The outside of The Hump isn’t terrible–the oval shape is classic and somewhere on there is the school seal. The design is nice, and I appreciate that they didn’t mess with that when they added on the 57,611 square foot, $11.2 million Mize Pavilion practice facility in 2011. The Mize Pavilion is adjacent to The Hump and was built from the same materials, albeit in a more modern style; however the two blend nicely together, and the Mize itself is gorgeous. More on that here in a minute.


Interior: 4

Once inside, I was very impressed with The Hump. All of the 10,500 or so seats are chairbacks, a luxury lost on big arenas like Rupp. Because the arena is pretty small, there are no bad seats. I’m all about embracing one’s quirks, so I kind of love the bold “THE HUMP” at the ends of the court. It’s a great nickname, and come on, it’s Mississippi State basketball, so why not.

The concourses are still basic white-painted cinderblock, but part of the arena opens up to the Adkerson Atrium, a modern, airy entrance to the Mize Pavilion that kind of catches you off guard as you round the corner:


Flow: 3.5

Because of the inclement weather, the announced attendance was only 6,795 (and that’s being generous), so I never noticed any congestion in the concourses. The oval shape of the arena helps that, although the concourses are pretty narrow and I would imagine they could get crowded during a sell out.

Concessions: 3.5

I almost feel like I should give Mississippi State an incomplete here. When I first heard of the genius that is the Dawg Snax in-seat food delivery system, I was excited. I daydreamed about fresh popcorn being delivered right to my seat with the flick of my phone. Unfortunately, Dawg Snax was not available last night, I guess because the staff was too busy mopping up muddy water and slush from the floors to deliver food. Whatever, fine. Of all the reasons to return to Starkville, getting to try Dawg Snax for the first time is probably the best one.

Even though I had to walk my lazy butt the 40 feet to the concession stand, the food was fine. Typical fare of popcorn, nachos, hot dogs, BBQ, candy, etc. There was a Dreamland BBQ station as well, but I’ll get to that in a minute.

Hot dog price: $5


Popcorn: 3

It was good, but nothing special. Not to be a popcorn snob, but I prefer buckets or bags to boxes. Boxes may be easier to carry around because they close, but they’re a little cumbersome when you’re also trying to run a live blog.

Signature food: 4

At concession stand three, you can get the famous Dreamland BBQ, which is certainly nice. The Alabama BBQ chain is extremely popular across the South, and for good reason. They also had smoked sausage available at some of the concessions stands, which is pretty unique for arena food.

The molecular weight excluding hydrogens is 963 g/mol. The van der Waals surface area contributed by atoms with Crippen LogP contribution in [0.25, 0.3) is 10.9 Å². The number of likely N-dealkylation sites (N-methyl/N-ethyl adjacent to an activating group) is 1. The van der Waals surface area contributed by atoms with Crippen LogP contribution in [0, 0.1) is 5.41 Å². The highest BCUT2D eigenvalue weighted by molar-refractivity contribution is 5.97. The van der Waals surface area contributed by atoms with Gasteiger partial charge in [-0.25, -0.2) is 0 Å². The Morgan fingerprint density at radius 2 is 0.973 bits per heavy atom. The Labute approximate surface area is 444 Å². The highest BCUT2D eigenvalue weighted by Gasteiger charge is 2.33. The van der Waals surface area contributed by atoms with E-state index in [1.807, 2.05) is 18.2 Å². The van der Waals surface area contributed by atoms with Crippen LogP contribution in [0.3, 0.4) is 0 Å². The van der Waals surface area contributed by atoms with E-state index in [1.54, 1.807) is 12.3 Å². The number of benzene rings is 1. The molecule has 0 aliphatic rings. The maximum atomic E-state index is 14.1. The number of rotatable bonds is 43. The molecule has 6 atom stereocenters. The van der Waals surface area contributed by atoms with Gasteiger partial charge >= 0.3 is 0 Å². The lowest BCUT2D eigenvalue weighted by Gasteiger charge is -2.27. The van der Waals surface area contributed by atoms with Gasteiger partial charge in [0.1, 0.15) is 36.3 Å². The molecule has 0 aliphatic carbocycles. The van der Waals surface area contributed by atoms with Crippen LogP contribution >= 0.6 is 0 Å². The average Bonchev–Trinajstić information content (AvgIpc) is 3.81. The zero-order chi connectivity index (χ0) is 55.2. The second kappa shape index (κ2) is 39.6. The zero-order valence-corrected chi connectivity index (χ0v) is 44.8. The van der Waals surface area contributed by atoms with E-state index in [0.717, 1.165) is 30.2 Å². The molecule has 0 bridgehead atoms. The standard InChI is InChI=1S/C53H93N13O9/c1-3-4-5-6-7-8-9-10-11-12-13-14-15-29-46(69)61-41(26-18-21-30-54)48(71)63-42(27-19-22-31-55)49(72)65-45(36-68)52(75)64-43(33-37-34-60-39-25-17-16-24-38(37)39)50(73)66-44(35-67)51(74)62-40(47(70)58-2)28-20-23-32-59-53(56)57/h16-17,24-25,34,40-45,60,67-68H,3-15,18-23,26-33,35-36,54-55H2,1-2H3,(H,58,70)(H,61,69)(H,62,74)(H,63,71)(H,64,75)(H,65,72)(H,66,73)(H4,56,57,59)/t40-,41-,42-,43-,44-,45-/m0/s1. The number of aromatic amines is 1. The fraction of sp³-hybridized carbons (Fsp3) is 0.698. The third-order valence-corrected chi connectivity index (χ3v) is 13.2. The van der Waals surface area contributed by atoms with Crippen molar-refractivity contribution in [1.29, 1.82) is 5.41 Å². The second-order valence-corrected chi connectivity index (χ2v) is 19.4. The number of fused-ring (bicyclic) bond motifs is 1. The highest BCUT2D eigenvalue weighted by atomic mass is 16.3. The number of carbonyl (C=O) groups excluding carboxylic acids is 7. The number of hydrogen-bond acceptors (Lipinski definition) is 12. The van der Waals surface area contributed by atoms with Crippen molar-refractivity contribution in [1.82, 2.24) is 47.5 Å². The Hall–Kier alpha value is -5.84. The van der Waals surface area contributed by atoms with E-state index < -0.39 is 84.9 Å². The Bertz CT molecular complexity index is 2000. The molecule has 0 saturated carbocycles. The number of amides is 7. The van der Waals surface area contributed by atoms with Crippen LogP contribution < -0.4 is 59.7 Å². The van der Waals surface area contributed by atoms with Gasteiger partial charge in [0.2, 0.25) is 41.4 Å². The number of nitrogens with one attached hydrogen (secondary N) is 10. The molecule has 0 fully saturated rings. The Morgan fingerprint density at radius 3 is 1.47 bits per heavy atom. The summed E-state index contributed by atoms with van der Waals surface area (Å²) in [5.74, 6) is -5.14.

Bathrooms: 2.5

Meh. I won’t go into detail, but they had those faucets that only run when you hold them on. Those annoy me.


Scoreboard: 5

Mississippi State got a brand new scoreboard this past summer and it is REALLY nice. Four huge LED screens with two LED ribbon boards underneath to show the score and stats. If UK agrees to stay at Rupp when the lease is up in 2017, for the love of God, put Bertha to rest and put in one of these.

PA System/announcer/music: 3.5

The music was a typical blend of pop and hip-hop. I got to the arena really early, so I got hear the whole spectrum, from Maroon 5 to Taylor Swift to Rick Ross. Whoever is in charge wisely uses the new scoreboard as much as possible, with lots of crowd shots, “cams,” and contests. Like many SEC schools, Mississippi State showed a lot of video features of the players, including interviews, games, and quizzes. I hear UK is showing clips from “This is Kentucky Basketball” show with Jennifer Palumbo during timeouts at Rupp, so at least we’re babystepping in the right direction.

Fun stuff: 4

There were lots of “cams”: the dance cam, the kiss cam, the cheer cam, a bizarre “chicken dance” cam, and my favorite, the “oblivious cam,” which would focus on people in the crowd not paying attention and keep a running clock of how long it takes them to realize they’re on the jumbotrons. There were also plenty of free t-shirts tossed out in the crowd, always a crowd pleaser

Pep band: 4

Lots of new stuff mixed in with the oldies. They played a rendition of “Happy” that I’m still not ashamed to say I danced to in my chair.

Halftime show: 3

Halftime got off to a weird start when Miss Mississippi came out and sang a show tune. After that, “Corey the Dribbler” performed, and he was alright. He’s apparently been on Letterman, SportsCenter, NBA on TNT, etc. etc., but last night was not his finest work. This video is much more impressive.


Scouting Mississippi State: 10 Facts, Stats and Other Useless Information

We have a rare Tuesday night without basketball, but Mississippi State awaits tomorrow night in Starkville. So tonight, while you watch Wisconsin at Maryland or Justified, let’s look ahead to Kentucky’s Wednesday night road contest with the Bulldogs.